7/) If you go with Greyhawk, have a good tire shop re-do the tire valve stems for you. Extensions are not necessary if the valve stems are made up properly by a shop used to commercial E450 chassis...This make checking tire a whole lot easier.

8) Dont waste money on side mirror cameras if you can. They are worthless and costly.

We love our 31FS, but looking back, we probably could have been just as happy in a 26 foot rig.

Jayco support has been great.
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Old 01-08-2015, 04:57 PM   #8
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Great lists of things to look out for. But I was sort of waiting for this: " Trans brake works great in the hills when needed. Back road hills leave me needing a little more torque than the V-10 gives, but freeway inclines are taken in stride."

We live at 9000', where gas engines are down nearly 30% in hp. On top of that we climb around 700 feet from the highway up a touch road to our home. Additionally, most of our use of the rig will be around or above 6000'. Ford has a tendency to under power their SUVs and pickups IMO, and it seems to be the case in this 450. Jayco should offer this with their 6.7. Then not having an exhaust brake is a whole other problem.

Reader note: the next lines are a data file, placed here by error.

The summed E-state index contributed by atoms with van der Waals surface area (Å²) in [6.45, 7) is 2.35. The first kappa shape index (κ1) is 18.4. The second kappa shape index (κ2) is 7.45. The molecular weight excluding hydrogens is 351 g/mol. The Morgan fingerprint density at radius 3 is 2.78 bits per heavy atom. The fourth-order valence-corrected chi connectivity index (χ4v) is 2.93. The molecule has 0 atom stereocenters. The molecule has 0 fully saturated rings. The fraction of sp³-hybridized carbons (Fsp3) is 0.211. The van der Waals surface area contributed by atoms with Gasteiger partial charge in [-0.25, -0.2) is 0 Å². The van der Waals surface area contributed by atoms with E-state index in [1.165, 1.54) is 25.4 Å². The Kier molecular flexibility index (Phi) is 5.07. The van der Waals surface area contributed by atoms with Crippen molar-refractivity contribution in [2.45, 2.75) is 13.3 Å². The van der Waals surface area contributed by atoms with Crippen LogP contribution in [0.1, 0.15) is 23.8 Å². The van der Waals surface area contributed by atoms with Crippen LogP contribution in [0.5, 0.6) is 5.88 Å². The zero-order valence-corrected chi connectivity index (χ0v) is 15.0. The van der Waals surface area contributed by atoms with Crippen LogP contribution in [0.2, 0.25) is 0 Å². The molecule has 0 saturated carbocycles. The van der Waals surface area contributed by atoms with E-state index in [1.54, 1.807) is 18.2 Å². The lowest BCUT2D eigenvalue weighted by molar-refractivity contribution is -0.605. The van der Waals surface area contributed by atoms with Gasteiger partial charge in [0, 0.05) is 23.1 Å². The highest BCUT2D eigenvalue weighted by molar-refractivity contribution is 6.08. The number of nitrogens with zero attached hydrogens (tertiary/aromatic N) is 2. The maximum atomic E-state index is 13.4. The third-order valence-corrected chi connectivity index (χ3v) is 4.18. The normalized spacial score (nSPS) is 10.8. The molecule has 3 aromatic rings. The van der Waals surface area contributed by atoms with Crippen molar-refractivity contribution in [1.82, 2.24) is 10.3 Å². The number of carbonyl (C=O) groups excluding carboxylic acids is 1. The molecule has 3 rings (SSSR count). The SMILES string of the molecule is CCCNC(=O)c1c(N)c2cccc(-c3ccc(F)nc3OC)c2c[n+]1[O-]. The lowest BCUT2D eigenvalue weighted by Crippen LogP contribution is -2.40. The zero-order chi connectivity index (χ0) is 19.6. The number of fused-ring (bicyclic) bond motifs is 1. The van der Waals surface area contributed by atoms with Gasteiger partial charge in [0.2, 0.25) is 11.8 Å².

This thread is giving me just what I was looking for.
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Old 01-08-2015, 08:49 PM   #9
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We moved up from an E-450-based Class C to a Seneca late last year. The main driver for the move was space inside the cabin. On longer trips, there just wasn't enough space to spread out and relax in the old coach. The Seneca has more couch space and, with the slides open, room for a couple of bean bags to lounge on.

The power was great through the mountains of Virginia and West Virginia, even towing a Honda CR-V behind us.

It was well worth the extra investment for us.
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Old 01-09-2015, 12:46 PM   #10
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Ranch Rd 337 between Lost Maples State Park and Garner State Park in Texas was a good test of hill climbing in the GreyHawk. Road climbed nearly 600ft elevation in 1.5 miles. Google Earth reads 4% to 14% grade on this roadway section.

Well into the hill I was in tow mode with my foot nearly to the floor, rpms were high and speed was decreasing from 45mph, the scan gauge said I was using 300hp.

The rest of the road was winding and had more climbing. Like I said, it left me needing more torgue. But breaking was no issue. The Greyhawk and E450 has great brakes, and the trans brake kept us well under control on the way down.

If I climbed a lot of hills this would probably get to be an issue. But we generally dont travel roads with great hills, so this is not a problem for us.